Award-Winning UM Journalism School Offers Free Summer Camp

The UM School of Journalism will offer a free three-day summer camp July 18-21 for high school students.

MISSOULA – The University of Montana School of Journalism will host a free three-day summer camp July 18-21 for high school students to explore and build media and journalism skills.

Students will stay on the scenic UM campus, learn from journalism faculty members, make connections with media professionals, explore the role of journalism in society and get hands-on experience in writing, reporting, photography, graphic design, social media and more.

Tuition, room and board are free for all accepted students thanks to UM’s Top-10 Hearst Award-winning School of Journalism, as well as Humanities Montana and support from the Andrew W. Mellon Foundation.

The camp is geared toward students who will be in grades nine to 12, but incoming first-year college students are encouraged to apply as well. Applicants only are asked to pay a $25 application fee.

“Teaching the next generation the value of trustworthy information and how it can be carefully and ethically produced and delivered across all media is crucial to the future of our society, our communities and our democracy,” said School of Journalism Director Denise Dowling. “We need more students ready to seek truth, tell meaningful stories, witness history and hold the powerful accountable, and we’re so proud to be the training ground in Montana for journalists who want to do all of that.”

Students should plan to arrive on campus the afternoon of Sunday, July 18, to be get settled into the residence halls and ready to participate in full-day workshops Monday and Tuesday. By Wednesday morning, students will put the finishing touches on their journalism projects and get ready to depart back to their communities, where they will continue to work with School of Journalism partners in covering their home communities.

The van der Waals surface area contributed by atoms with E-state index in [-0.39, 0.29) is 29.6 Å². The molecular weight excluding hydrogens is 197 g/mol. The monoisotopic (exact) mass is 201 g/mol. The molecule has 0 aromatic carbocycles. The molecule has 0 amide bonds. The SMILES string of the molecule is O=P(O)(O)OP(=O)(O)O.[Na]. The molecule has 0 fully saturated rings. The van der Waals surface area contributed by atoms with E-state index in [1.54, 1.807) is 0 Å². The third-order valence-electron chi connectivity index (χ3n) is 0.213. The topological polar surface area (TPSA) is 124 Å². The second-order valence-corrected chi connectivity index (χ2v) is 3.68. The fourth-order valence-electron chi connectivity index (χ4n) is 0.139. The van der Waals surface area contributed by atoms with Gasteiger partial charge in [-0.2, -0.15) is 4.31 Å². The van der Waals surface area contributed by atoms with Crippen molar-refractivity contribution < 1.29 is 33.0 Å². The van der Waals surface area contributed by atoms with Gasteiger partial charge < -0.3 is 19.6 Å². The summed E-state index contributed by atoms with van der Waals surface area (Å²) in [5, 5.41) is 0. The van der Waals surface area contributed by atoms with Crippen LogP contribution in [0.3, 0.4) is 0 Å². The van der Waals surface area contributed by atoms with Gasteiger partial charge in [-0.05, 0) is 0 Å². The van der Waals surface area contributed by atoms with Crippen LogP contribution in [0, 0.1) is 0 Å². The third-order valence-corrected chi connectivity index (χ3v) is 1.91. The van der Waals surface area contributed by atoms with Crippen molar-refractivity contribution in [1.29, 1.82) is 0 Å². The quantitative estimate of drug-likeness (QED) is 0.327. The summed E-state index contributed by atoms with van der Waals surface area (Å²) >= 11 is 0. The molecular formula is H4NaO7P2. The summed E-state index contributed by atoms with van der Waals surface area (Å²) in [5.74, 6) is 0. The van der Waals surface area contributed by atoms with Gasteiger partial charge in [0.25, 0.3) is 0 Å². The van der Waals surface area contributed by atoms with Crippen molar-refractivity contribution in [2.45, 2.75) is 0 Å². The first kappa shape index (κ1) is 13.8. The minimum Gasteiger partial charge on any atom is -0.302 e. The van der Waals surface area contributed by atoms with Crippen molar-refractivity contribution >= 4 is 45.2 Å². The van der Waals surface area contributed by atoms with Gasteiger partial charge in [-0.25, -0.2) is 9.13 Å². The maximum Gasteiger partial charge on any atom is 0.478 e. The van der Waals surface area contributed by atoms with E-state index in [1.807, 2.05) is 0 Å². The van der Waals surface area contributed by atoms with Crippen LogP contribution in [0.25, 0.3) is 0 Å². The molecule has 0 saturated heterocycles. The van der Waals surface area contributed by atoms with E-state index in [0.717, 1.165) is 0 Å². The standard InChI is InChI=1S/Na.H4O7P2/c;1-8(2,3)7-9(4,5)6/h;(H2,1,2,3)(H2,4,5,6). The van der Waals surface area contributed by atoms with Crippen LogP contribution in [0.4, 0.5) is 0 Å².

“High school students lend such a valuable perspective, especially when it comes to exploring the media’s role in our everyday lives,” said instructor Courtney Lowery Cowgill. “Helping them use all these new technological tools they have to tell stories that really matter to them, their communities and their world is always exciting and instructive. We cannot wait to see what these students find and produce.”

For more information and to register, visit

The camp is made possible by the generous support of Humanities Montana, a nonprofit affiliate of the National Endowment for the Humanities. For 49 years, Humanities Montana has helped strengthen communities through grants and special programs that help humanities reach into every corner of Montana.

“We see the connections between democracy, the humanities and journalism as vital to an informed citizenry,” said Samantha Dwyer, program officer at Humanities Montana. “We partnered with the UM School of Journalism on this summer camp to help make award-winning faculty and media experts accessible to high school students across the region. We are committed to removing barriers to civic engagement, including supporting teens who invest their time and passion in media literacy and journalism.”

Housed in the College of the Arts and Media, UM’s School of Journalism is one of the oldest accredited journalism schools in the country. The program strives to help students think critically about the communities they live in through hands-on training – and find and tell stories that shed light on important topics. Students learn by doing while reporting at home and across the globe.


 Contact: Denise Dowling, director, UM School of Journalism, 406-243-5250,